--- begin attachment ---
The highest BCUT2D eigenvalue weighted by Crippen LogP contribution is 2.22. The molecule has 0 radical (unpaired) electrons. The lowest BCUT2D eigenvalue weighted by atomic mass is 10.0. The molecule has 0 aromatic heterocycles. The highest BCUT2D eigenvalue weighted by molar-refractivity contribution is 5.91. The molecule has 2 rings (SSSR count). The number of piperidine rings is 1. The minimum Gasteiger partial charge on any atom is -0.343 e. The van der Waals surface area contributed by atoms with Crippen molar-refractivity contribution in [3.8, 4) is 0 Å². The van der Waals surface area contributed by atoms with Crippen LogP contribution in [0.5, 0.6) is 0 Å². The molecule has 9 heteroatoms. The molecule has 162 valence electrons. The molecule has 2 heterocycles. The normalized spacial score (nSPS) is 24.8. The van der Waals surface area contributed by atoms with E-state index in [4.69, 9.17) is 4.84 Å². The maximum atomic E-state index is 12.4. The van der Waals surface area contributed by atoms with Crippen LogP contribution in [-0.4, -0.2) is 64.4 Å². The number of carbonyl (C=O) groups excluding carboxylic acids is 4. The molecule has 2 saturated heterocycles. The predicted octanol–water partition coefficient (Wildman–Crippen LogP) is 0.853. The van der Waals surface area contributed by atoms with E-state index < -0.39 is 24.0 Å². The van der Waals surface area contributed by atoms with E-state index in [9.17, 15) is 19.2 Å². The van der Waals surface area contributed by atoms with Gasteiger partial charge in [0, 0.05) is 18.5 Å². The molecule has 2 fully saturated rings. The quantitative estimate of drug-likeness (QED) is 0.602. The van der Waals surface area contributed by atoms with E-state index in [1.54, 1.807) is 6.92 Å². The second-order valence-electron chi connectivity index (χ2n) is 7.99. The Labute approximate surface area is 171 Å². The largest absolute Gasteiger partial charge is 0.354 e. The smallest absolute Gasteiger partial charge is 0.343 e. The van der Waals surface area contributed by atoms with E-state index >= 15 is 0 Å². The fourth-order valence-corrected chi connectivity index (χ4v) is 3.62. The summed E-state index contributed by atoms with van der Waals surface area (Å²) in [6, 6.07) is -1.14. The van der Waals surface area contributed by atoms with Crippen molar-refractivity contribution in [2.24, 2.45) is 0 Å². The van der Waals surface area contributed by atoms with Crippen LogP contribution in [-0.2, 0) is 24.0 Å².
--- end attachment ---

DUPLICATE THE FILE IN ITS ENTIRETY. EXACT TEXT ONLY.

The highest BCUT2D eigenvalue weighted by Crippen LogP contribution is 2.22. The molecule has 0 radical (unpaired) electrons. The lowest BCUT2D eigenvalue weighted by atomic mass is 10.0. The molecule has 0 aromatic heterocycles. The highest BCUT2D eigenvalue weighted by molar-refractivity contribution is 5.91. The molecule has 2 rings (SSSR count). The number of piperidine rings is 1. The minimum Gasteiger partial charge on any atom is -0.343 e. The van der Waals surface area contributed by atoms with Crippen molar-refractivity contribution in [3.8, 4) is 0 Å². The van der Waals surface area contributed by atoms with Crippen LogP contribution in [0.5, 0.6) is 0 Å². The molecule has 9 heteroatoms. The molecule has 162 valence electrons. The molecule has 2 heterocycles. The normalized spacial score (nSPS) is 24.8. The van der Waals surface area contributed by atoms with E-state index in [4.69, 9.17) is 4.84 Å². The maximum atomic E-state index is 12.4. The van der Waals surface area contributed by atoms with Crippen LogP contribution in [-0.4, -0.2) is 64.4 Å². The number of carbonyl (C=O) groups excluding carboxylic acids is 4. The molecule has 2 saturated heterocycles. The predicted octanol–water partition coefficient (Wildman–Crippen LogP) is 0.853. The van der Waals surface area contributed by atoms with E-state index < -0.39 is 24.0 Å². The van der Waals surface area contributed by atoms with E-state index in [9.17, 15) is 19.2 Å². The van der Waals surface area contributed by atoms with Gasteiger partial charge in [0, 0.05) is 18.5 Å². The molecule has 2 fully saturated rings. The quantitative estimate of drug-likeness (QED) is 0.602. The van der Waals surface area contributed by atoms with E-state index in [1.54, 1.807) is 6.92 Å². The second-order valence-electron chi connectivity index (χ2n) is 7.99. The Labute approximate surface area is 171 Å². The largest absolute Gasteiger partial charge is 0.354 e. The smallest absolute Gasteiger partial charge is 0.343 e. The van der Waals surface area contributed by atoms with E-state index >= 15 is 0 Å². The fourth-order valence-corrected chi connectivity index (χ4v) is 3.62. The summed E-state index contributed by atoms with van der Waals surface area (Å²) in [6, 6.07) is -1.14. The van der Waals surface area contributed by atoms with Crippen molar-refractivity contribution in [2.24, 2.45) is 0 Å². The van der Waals surface area contributed by atoms with Crippen LogP contribution in [-0.2, 0) is 24.0 Å².